In the early 1930s, the prostitution abolition movement — led by women’s, Christian, and socialist groups — strongly petitioned the Home Ministry to abandon the “license system” that essentially legalized the world’s oldest profession in Japan. After mounting domestic and international pressure to stop condoning the practice, the Home Ministry announced in 1934 an intention to abolish Japan’s system of licensed prostitution.
Prostitution, however, stayed legal in Japan until 1958. What got in the way of bureaucratic action?
Their official lobby — National Federation of the Brothel Trade — sponsored and mobilized a large group of Diet members to fight against any government moves to outlaw licensed prostitution. In his excellent book on “moral suasion” campaigns in early 20th century Japan Molding Japanese Minds, Sheldon Garon recalls the following anecdote related to the pimp-politician pushback (bold mine):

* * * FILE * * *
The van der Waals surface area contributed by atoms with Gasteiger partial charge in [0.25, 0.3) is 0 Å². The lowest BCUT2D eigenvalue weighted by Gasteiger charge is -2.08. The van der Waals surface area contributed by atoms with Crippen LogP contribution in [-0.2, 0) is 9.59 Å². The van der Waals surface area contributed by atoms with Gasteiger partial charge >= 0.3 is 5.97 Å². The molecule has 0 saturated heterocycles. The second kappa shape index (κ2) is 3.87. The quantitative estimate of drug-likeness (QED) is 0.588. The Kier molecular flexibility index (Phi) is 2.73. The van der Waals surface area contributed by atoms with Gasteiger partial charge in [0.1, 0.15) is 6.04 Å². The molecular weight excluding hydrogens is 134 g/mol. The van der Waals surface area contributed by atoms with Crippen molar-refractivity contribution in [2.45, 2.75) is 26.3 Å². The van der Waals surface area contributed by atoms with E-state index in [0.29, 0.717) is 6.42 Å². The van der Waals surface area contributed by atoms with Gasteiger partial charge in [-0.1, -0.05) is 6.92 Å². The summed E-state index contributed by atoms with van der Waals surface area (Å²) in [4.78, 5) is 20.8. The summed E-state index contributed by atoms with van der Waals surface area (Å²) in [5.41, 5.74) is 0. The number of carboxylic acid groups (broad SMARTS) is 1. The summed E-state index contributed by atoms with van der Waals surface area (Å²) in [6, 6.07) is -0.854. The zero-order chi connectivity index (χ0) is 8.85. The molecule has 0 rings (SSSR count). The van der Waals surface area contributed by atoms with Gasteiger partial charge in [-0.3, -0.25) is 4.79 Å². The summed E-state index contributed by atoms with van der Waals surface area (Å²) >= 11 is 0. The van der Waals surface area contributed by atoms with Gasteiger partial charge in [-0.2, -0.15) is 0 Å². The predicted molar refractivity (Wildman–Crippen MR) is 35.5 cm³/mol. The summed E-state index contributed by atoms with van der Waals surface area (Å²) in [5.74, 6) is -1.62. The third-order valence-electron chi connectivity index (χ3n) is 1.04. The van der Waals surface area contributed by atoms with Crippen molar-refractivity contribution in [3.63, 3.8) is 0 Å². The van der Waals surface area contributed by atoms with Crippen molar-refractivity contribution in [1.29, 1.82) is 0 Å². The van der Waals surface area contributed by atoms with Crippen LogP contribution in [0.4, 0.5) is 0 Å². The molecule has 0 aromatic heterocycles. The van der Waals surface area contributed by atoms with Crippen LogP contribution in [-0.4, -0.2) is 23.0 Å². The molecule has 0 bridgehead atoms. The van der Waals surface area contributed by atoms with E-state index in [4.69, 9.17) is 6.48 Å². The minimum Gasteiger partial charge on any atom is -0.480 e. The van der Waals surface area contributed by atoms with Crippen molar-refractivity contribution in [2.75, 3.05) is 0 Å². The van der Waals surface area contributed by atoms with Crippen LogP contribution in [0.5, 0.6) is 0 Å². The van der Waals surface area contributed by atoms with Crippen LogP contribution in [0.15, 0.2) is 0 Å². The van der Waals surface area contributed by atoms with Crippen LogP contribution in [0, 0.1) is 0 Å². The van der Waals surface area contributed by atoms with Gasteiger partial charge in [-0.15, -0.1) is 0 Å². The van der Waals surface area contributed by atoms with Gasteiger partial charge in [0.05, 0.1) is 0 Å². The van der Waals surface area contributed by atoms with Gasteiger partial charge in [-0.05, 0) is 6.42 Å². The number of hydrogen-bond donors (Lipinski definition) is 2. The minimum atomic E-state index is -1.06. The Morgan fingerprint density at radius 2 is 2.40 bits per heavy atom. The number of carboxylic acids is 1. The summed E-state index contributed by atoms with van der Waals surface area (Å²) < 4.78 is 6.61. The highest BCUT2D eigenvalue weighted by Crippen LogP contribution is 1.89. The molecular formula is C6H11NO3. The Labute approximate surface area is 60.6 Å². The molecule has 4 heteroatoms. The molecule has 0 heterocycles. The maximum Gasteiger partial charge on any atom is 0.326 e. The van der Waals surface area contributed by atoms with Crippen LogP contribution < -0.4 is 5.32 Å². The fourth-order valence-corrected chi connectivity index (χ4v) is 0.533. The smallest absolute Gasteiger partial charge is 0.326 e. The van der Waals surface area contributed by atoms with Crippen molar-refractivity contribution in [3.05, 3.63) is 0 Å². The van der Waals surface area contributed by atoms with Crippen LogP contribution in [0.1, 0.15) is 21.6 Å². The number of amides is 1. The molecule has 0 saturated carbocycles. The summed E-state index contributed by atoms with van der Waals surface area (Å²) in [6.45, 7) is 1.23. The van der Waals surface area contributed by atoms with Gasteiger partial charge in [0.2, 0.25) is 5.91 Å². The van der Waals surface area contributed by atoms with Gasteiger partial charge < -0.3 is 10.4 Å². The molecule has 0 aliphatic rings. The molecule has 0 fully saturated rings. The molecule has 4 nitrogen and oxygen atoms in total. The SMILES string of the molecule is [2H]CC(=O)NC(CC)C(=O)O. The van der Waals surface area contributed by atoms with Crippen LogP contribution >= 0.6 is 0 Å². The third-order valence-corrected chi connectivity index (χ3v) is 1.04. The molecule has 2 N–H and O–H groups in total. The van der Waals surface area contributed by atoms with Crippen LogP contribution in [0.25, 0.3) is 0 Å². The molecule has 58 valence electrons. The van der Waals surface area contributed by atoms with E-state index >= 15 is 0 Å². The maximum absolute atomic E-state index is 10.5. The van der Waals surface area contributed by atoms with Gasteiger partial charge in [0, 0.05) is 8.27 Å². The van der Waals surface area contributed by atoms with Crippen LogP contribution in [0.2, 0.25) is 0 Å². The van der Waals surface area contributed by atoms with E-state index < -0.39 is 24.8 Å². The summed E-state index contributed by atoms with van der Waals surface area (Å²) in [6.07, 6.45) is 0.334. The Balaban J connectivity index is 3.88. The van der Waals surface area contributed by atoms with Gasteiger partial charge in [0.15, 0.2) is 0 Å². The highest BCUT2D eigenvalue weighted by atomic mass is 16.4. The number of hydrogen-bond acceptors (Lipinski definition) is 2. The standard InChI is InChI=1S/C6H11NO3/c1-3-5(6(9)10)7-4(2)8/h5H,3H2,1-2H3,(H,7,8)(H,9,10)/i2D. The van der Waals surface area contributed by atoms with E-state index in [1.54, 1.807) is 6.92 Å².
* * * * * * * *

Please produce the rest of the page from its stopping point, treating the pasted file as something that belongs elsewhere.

Brothel owners made large contributions to the political parties, and they were not shy about offering free favors to the many politicians who frequented the quarters.
Nor were the friends of the brothels within the Diet shy about defending one of Japan’s “beautiful customs.” Their unabashed support of the license system sharply contrasts with the relucatance of late nineteenth-century French parliamentarians to discuss the question of prostitution openly. When Purity Society (純潔会) members in 1931 introduced a bill in the Lower House that would abolish licensed prostitution, Yamazaki Dennosuke responded with a speech laced with obscenities and graphic language. Since lust was absolute, he argued, to try to repress it would only bring on masturbation, the chief cause of respiratory problems. (105)
Faced with this tripartite argument on the grounds of business, culture, and public health, the government had no choice but to back down, and johns everywhere breathed a collective sigh of relief with their healthy, healthy lungs.